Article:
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Revisiting the Rural Doctor Shortage
Cascade East Rural Family Medicine Residency Program opened in 1993 to prepare physicians to treat patients in rural areas. The Klamath Falls program has held onto about 25 percent of its approximately 80 graduates. The program's director says that isn't bad, considering that many other grads are practicing in other rural areas throughout the country.
There are a host of reasons doctors tend to gravitate toward urban centers. Rural doctors make less money, have fewer loan repayment incentives to practice in small clinics and don't usually enjoy the same amenities many cities provide.
Think Out Loud took on this topic in 2008. While some things have changed — including a new law that will help fund help continue funding for liability insurance for medical professional practicing in rural regions — a shortage persists.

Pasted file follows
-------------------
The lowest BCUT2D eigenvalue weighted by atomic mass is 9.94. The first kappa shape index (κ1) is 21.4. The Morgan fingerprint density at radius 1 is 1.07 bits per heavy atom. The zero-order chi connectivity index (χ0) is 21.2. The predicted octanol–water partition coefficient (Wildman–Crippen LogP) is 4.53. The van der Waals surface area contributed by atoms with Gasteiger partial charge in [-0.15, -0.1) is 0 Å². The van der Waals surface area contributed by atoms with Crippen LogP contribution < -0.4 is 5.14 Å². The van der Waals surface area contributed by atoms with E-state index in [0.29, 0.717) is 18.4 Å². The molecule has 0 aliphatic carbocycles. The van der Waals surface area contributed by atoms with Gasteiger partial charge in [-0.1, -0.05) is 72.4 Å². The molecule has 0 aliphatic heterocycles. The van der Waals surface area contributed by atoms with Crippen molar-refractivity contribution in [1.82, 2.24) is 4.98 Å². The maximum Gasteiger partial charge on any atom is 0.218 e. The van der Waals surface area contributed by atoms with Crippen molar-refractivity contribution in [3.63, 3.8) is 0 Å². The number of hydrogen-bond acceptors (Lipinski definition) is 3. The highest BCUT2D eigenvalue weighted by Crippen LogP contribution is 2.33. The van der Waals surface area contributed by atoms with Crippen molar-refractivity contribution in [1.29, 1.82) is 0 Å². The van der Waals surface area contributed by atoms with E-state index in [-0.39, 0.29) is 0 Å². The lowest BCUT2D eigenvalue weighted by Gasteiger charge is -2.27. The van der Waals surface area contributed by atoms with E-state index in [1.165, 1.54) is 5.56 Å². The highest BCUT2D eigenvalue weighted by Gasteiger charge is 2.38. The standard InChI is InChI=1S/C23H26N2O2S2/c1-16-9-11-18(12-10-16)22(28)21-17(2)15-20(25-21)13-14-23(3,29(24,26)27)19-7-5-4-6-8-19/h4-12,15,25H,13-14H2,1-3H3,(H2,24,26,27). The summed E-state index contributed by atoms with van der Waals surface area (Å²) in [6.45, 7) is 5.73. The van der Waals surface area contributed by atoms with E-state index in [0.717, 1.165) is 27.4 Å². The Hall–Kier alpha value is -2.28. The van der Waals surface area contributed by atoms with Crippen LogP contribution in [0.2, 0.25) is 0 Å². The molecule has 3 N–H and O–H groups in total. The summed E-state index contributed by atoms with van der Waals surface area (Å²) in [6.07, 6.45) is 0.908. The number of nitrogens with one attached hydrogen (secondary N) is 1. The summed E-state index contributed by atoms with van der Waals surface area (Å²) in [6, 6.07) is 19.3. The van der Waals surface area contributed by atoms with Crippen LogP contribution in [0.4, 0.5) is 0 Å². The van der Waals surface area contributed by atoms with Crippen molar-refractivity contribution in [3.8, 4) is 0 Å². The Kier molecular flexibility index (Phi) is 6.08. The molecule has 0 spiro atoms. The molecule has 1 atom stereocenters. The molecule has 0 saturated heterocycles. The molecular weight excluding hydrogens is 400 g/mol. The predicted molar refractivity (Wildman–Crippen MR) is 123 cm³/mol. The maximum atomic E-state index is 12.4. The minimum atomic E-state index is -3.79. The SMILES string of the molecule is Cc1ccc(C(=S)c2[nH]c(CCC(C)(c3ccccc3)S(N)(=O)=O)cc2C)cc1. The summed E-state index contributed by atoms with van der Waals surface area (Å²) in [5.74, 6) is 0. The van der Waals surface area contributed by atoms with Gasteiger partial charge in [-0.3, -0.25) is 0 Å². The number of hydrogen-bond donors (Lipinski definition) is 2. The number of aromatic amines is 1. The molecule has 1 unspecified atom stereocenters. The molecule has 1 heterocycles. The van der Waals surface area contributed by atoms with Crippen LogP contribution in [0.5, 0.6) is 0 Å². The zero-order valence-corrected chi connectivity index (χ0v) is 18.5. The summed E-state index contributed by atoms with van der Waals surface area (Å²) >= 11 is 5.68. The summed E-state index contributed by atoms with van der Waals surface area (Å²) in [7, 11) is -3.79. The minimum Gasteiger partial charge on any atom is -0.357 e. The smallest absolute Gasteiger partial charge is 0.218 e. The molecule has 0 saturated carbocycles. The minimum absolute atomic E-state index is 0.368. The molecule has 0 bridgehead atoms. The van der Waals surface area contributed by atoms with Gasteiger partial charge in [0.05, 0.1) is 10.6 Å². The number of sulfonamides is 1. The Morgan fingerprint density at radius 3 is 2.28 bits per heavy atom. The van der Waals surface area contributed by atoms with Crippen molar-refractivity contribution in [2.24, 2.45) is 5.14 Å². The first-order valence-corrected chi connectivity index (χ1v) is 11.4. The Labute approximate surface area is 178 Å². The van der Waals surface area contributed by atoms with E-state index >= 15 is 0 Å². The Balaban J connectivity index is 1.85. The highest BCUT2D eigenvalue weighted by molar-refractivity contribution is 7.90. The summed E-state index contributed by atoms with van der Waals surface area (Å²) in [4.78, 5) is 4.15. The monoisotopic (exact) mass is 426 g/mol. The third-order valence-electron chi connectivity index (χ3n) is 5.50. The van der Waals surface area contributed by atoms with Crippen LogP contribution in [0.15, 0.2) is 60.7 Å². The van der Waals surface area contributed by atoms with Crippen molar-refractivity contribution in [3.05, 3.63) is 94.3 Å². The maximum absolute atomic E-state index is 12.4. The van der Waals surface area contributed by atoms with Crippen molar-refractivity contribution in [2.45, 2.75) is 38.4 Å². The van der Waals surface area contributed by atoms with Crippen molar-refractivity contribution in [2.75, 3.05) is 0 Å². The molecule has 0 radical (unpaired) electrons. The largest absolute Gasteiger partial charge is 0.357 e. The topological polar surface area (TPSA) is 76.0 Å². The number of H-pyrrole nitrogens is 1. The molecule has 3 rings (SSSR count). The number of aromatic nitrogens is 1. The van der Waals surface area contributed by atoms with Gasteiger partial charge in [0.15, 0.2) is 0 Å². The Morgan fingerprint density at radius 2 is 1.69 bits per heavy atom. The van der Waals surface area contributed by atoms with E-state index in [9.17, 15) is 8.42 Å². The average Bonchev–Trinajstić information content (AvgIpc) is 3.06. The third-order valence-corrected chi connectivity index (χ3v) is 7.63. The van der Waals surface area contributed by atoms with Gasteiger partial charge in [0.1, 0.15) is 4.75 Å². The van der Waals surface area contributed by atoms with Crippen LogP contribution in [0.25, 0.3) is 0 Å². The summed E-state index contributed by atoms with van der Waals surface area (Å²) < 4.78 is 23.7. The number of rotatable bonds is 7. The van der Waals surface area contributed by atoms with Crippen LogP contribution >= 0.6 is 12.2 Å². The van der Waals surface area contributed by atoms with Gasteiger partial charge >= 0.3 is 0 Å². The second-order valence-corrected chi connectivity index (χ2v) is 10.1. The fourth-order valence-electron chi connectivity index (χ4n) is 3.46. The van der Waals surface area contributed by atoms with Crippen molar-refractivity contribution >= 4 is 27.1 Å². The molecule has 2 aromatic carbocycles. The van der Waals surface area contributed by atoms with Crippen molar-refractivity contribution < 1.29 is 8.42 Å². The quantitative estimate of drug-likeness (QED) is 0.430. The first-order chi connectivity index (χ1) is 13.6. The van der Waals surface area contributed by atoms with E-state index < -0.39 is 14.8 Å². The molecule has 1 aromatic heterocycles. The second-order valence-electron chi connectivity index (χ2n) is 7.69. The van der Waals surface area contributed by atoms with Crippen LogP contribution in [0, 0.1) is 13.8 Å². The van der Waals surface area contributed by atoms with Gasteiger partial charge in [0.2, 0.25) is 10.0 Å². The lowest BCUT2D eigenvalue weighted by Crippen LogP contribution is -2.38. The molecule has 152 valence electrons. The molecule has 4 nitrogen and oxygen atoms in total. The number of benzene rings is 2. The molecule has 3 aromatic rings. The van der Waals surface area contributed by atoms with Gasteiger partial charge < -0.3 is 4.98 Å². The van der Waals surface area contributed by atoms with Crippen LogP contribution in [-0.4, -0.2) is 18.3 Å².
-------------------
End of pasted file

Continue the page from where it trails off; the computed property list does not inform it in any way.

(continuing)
Do you live in a rural region? What are some barriers to your health care? Are you a doctor? What would it take for you to practice in a rural area?
- Joyce Hollander-Rodriguez: Program director of Cascade East rural Family Medicine Residency Program
- Sam Schneider: owner and physician at Alpine Lakes Family Practice